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THREE LETTERS TO GOVERNOR SHIRLEY.

It is stated by Mr. Vaughan, that these letters first appeared in the London Chronicle for February 6th and 8th, 1766, with prefatory remarks signed "A LOVER OF BRITAIN."

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"The Albany Plan of Union," says this writer, was sent to the government here for approbation. Had it been approved and established by the authority from hence, English America thought itself sufficiently able to cope with the French, without other assistance; several of the colonies having alone, in former wars, withstood the whole power of the enemy, unassisted not only by the mother country, but by any of the neighbouring provinces. The plan, however, was not approved here; but a new one was formed instead of it; by which it was proposed, that the governors of all the colonies, attended by one or two members of their respective councils, should assemble, and concert measures for the defence of the whole, erect forts where they judged proper, and raise what troops they thought necessary, with power to draw on the treasury here for the sums that should be wanted, and the treasury to be reimbursed by a tax laid on the colonies by act of Parliament.'· This new plan, being communicated by Governor Shirley to a gentleman of Philadelphia (Dr. Franklin) then in Boston (who has very eminently distinguished himself, before and since that time, in the literary world, and whose judgment, penetration, and candor, as well as his readiness and ability to suggest, forward, or carry into execution, every scheme of public utility, hath most deservedly endeared him, not only to our fellow-subjects throughout the continent of North America, but to his numberless friends on this side the Atlantic), occasioned the following remarks from him, which perhaps may contribute in some degree to its being laid aside. As they very particularly show the then sentiments of the Americans on the subject of a parliamentary tax, before the French power in that country was subjected, and before the late restraints on their commerce; they satisfy me, and I hope they will convince your readers, contrary to what has been advanced by some of your correspondents, that those particulars have had no share in producing the present opposition to such a tax, nor in disturbances occasioned by it, which these papers indeed do almost prophetically foretell.”

In the beginning of the year 1776, these letters were republished in Almon's Remembrancer, preceded by a long introductory article, in which it is said, "that the great importance of the subject, the arguments of the letters, the wisdom of the writer, the correspondence of facts with his conjectures, and the early time at which they appeared," were the inducements for then bringing them to the notice of the government. It is true, indeed, that the principles of colonial taxation, so much insisted on eleven years afterwards in the affair of the Stamp Act, are most clearly and ably stated in these letters, as also the reasons for a colonial representation in Parliament. They afford convincing proof, that, even at so early a day, the author had thought profoundly on the political condition of his country, and the relations in which it stood to the government of Great Britain; and that he had examined with an almost prophetic sagacity the habits, wants, temper, and other characteristics of the people. Governor Hutchinson, says; "This correspondence was carried on with great privacy." Although he does not approve the sentiments advanced in the Letters, yet he allows they are very ingenious." What impression they made on Governor Shirley, is not known; but he was so strong an advocate for the prerogative of the King and the power of Parliament, that it cannot be supposed his mind was in a state to be easily influenced by arguments of a contrary tendency. It is probable, however, that he was not particularly hostile to the Albany Plan, for he was looked upon by many persons, if that plan should go into operation, as the most prominent candidate for the high post of President-General. He soon discovered that the Massachusetts legislature was not inclined to favor the plan, and he kept aloof from all public measures in regard to it.-EDITOR.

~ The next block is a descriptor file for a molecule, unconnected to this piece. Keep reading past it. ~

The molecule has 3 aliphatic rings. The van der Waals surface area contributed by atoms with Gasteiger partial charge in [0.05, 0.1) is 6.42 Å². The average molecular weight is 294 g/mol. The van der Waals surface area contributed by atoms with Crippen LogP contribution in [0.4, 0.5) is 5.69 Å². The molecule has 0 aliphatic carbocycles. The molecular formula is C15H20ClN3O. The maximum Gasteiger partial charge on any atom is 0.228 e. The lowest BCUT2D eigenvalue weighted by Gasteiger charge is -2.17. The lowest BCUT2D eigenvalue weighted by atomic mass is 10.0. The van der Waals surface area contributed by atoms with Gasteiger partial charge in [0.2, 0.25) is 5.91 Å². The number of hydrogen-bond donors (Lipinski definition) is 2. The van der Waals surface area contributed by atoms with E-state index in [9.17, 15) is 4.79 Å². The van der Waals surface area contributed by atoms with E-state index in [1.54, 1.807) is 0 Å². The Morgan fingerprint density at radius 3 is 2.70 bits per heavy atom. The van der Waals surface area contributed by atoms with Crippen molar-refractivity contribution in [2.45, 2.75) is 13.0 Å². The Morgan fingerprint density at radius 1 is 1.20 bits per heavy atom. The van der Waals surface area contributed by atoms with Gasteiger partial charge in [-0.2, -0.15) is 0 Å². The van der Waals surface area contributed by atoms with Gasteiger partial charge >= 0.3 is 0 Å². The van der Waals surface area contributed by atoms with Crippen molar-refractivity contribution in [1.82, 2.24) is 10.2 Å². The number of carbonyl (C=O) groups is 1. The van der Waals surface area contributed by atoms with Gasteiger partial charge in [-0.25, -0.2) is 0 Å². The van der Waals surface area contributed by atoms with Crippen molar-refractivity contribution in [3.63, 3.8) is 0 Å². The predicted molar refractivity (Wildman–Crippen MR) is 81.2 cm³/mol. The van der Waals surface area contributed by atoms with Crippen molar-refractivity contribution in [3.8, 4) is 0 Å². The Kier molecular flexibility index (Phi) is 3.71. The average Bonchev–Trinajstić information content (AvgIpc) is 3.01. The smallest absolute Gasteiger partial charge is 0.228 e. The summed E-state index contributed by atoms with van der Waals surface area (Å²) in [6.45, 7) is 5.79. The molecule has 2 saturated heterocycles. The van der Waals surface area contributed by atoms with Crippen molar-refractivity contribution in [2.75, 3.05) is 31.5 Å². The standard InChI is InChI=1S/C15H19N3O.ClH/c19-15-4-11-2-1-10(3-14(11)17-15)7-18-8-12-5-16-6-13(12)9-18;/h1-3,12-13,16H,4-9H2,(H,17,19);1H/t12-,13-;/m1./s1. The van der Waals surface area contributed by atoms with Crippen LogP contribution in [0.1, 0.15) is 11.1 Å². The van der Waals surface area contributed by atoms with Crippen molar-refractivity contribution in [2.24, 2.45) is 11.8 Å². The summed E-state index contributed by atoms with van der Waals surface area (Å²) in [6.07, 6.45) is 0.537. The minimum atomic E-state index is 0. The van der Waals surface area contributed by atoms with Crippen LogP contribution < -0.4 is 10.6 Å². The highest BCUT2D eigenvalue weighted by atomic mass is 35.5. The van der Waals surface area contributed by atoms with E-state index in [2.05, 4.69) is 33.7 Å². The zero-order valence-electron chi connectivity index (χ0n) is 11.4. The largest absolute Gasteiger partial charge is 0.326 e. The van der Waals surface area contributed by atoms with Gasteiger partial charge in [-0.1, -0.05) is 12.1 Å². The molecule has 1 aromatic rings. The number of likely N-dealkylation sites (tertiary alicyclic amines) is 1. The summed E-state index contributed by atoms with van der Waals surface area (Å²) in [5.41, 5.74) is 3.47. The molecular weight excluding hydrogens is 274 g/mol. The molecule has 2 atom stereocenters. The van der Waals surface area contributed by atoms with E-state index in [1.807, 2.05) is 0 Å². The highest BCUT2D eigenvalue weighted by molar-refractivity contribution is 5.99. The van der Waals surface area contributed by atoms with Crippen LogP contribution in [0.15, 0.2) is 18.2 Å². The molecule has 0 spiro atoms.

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LETTER I.

CONCERNING THE VOICE OF THE PEOPLE IN CHOOSING THE
RULERS BY WHOM TAXES ARE IMPOSED.

Tuesday Morning, (December 17th, 1754.)

SIR,

I return you the loose sheets of the plan, with thanks to your Excellency for communicating them.

I apprehend, that excluding the people of the colo